Water supply and sanitation in the United Kingdom

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United Kingdom: Water and Sanitation
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Data
Access to an improved water source 100% (2015)[1]
Access to improved sanitation 99% (2015)[1]
Continuity of supply (%) 100%
Average urban water use (l/c/d) 150
Average urban domestic water and sewer bill for 20m3 n/a
Share of household metering 33% (2008) [2]
Non-revenue water 20% (2010-2011) [3]
Share of collected wastewater treated 100%
Annual investment in WSS n/a
Share of self-financing by utilities n/a
Share of tax-financing n/a
Share of external financing n/a
Institutions
Decentralization to municipalities No
National water and sanitation company None
Water and sanitation regulator Three regulators, one each for England/Wales, Scotland and Northern Ireland
Responsibility for policy setting
Sector law None
Number of service providers 28

Public water supply and sanitation in the United Kingdom is characterised by universal access and generally good service quality[citation needed]. A salient feature of the sector in the United Kingdom compared to other developed countries is the diversity of institutional arrangements between the constituting parts of the UK (England and Wales; Scotland; and Northern Ireland), which are each described in separate articles, while this article is devoted to some common issues across the United Kingdom.

Access[edit]

Access to improved water supply and sanitation in the UK is universal. In 2015, 100% of the population had access to improved water supply and 99% of the population had access to "improved" sanitation.[4][1]

Urban (90% of the population) Rural (10% of the population) Total
Water Broad definition 100% 100% 100%
House connections 100% 98% 100%
Sanitation Sewerage 97% 97% 97%

Source: WHO/UNICEF Joint Monitoring Program (2008) [5]

Water sources[edit]

According to the Environment Agency, total water abstraction for public water supply in the UK was 16,406 megalitres per day in 2007.[6] Groundwater contributes 30 per cent of public supply water in England. In Wales and Scotland groundwater provides about five per cent of public supply. [7]. The majority of the UK's abstraction of surface water is from reservoirs, where rainwater is transported via rivers and streams and contained in an artificial or natural lake until it's required. [8]

Responsibility for water supply and sanitation[edit]

Policy and regulation[edit]

In England and Wales the economic regulator of water companies is the Water Services Regulation Authority (Ofwat). The Environment Agency is responsible for environmental regulation, and the Drinking Water Inspectorate for regulating drinking water quality. The economic water industry regulator in Scotland is the Water Industry Commission for Scotland and the environmental regulator is the Scottish Environment Protection Agency. Drinking water standards and wastewater discharge standards in the UK, as in other countries of the European Union, are determined by the EU (see Water supply and sanitation in the European Union).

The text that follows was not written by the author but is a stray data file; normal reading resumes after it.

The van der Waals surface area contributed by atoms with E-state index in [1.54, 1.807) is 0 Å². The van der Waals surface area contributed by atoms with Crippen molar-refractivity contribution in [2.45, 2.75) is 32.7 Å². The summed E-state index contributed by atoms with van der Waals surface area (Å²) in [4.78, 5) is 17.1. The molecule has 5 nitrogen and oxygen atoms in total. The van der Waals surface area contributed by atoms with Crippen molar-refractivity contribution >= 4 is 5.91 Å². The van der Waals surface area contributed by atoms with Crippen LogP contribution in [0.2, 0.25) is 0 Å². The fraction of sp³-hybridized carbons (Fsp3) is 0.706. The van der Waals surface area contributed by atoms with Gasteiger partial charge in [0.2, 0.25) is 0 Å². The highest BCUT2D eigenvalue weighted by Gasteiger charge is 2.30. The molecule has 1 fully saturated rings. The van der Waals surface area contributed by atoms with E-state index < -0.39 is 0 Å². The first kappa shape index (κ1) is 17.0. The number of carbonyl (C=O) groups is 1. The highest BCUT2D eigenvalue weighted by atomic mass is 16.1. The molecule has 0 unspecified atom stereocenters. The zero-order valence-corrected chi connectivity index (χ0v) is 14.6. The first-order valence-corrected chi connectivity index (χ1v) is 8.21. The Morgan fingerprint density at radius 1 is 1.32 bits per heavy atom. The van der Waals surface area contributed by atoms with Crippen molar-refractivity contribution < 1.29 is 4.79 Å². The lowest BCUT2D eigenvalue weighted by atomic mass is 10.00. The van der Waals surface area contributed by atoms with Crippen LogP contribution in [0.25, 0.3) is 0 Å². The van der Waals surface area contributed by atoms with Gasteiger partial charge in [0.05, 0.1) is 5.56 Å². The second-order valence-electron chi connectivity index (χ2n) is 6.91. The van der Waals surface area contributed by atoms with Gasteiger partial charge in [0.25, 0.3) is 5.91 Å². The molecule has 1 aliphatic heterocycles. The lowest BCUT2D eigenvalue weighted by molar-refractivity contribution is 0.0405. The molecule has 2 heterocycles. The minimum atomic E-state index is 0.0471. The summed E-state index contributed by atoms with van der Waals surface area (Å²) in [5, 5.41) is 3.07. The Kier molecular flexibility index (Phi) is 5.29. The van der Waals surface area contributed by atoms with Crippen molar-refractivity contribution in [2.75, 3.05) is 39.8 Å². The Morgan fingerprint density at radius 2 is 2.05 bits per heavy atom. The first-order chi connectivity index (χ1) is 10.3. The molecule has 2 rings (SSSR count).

Service provision[edit]

In England and Wales water and sewerage services are provided by 10 private regional water and sewerage companies and 13 mostly smaller private "water only" companies. In Scotland water and sewerage services are provided by a single public company, Scottish Water. In Northern Ireland water and sewerage services are also provided by a single public entity, Northern Ireland Water.

Employment[edit]

Total employment by UK water companies amounted to 41,000 full-time equivalent jobs in 2012/13, according to an analysis by the consulting firm Deloitte. In addition, 86,000 jobs were supported indirectly.[9]

Financial aspects[edit]

Tariffs[edit]

According to a 2006 survey by NUS consulting the average water tariff (price) without sewerage in the U.K. for large consumers was the equivalent of US$1.90 per cubic metre. This was the third-highest tariff among the 14 mostly OECD countries covered by the report.[10]

Metering[edit]

A particularity of water tariffs in the U.K. is the low share of metering. Most users are not billed on a volumetric basis and have no financial incentive for water conservation. Since the 1990s efforts have been made to increase the share of household metering, which reached 33% in 2008.[2] The Environment Agency would like to see 75% of households metered by 2025. The Fairness on Tap coalition (including National Trust, Waterwise, WWF and RSPB) is calling for the government to set out a strategy to install water meters in at least 80% of England where there is the greatest pressure on the freshwater environment and people's pockets, by 2020. Studies show that water meters lead to a 5-15% reduction in household water use.[11]

See also[edit]

References[edit]

  1. ^ a b c WHO/UNICEF (2015) Progress on sanitation and drinking water - 2015 update and MDG assessment, Joint Monitoring Programme for Water Supply and Sanitation
  2. ^ a b Water UK
  3. ^ BBC:How much does your water company leak?, 5 April 2012, retrieved on July 24, 2012
  4. ^ "WASHwatch.org - United Kingdom". washwatch.org. Retrieved 2017-03-22.
  5. ^ WHO/UNICEF JMP
  6. ^ Environment Agency
  7. ^ https://www.bgs.ac.uk/research/groundwater/waterResources/GroundwaterInUK/2015.html
  8. ^ https://www.water.org.uk/about-water-uk/water-supply
  9. ^ "Tapping into growth: economic impact report". Water UK. June 2014. Retrieved 1 September 2014.
  10. ^ NUS Consulting
  11. ^ Environment Agency

External links[edit]